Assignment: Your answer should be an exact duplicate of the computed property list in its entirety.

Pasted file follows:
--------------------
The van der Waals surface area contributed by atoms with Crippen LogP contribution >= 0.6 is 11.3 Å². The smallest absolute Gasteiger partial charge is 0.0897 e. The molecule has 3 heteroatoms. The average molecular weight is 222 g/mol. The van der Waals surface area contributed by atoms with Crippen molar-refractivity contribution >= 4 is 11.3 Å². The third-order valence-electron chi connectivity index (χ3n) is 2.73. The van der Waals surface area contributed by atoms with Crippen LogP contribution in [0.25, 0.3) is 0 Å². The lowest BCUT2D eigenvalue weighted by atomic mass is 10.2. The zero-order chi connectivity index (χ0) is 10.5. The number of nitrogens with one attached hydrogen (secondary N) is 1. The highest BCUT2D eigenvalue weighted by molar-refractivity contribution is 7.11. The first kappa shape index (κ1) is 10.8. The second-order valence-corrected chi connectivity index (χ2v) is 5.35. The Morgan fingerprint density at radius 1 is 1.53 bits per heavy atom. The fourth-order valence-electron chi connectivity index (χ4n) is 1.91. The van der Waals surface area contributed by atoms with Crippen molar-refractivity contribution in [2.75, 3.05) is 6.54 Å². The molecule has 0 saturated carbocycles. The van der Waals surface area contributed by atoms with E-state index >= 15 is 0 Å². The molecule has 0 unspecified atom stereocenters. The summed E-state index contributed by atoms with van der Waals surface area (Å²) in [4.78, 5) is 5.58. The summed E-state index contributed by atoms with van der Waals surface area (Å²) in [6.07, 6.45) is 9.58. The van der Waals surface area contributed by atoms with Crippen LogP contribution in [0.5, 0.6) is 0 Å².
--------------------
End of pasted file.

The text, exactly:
The van der Waals surface area contributed by atoms with Crippen LogP contribution >= 0.6 is 11.3 Å². The smallest absolute Gasteiger partial charge is 0.0897 e. The molecule has 3 heteroatoms. The average molecular weight is 222 g/mol. The van der Waals surface area contributed by atoms with Crippen molar-refractivity contribution >= 4 is 11.3 Å². The third-order valence-electron chi connectivity index (χ3n) is 2.73. The van der Waals surface area contributed by atoms with Crippen LogP contribution in [0.25, 0.3) is 0 Å². The lowest BCUT2D eigenvalue weighted by atomic mass is 10.2. The zero-order chi connectivity index (χ0) is 10.5. The number of nitrogens with one attached hydrogen (secondary N) is 1. The highest BCUT2D eigenvalue weighted by molar-refractivity contribution is 7.11. The first kappa shape index (κ1) is 10.8. The second-order valence-corrected chi connectivity index (χ2v) is 5.35. The Morgan fingerprint density at radius 1 is 1.53 bits per heavy atom. The fourth-order valence-electron chi connectivity index (χ4n) is 1.91. The van der Waals surface area contributed by atoms with Crippen molar-refractivity contribution in [2.75, 3.05) is 6.54 Å². The molecule has 0 saturated carbocycles. The van der Waals surface area contributed by atoms with E-state index >= 15 is 0 Å². The molecule has 0 unspecified atom stereocenters. The summed E-state index contributed by atoms with van der Waals surface area (Å²) in [4.78, 5) is 5.58. The summed E-state index contributed by atoms with van der Waals surface area (Å²) in [6.07, 6.45) is 9.58. The van der Waals surface area contributed by atoms with Crippen LogP contribution in [0.5, 0.6) is 0 Å².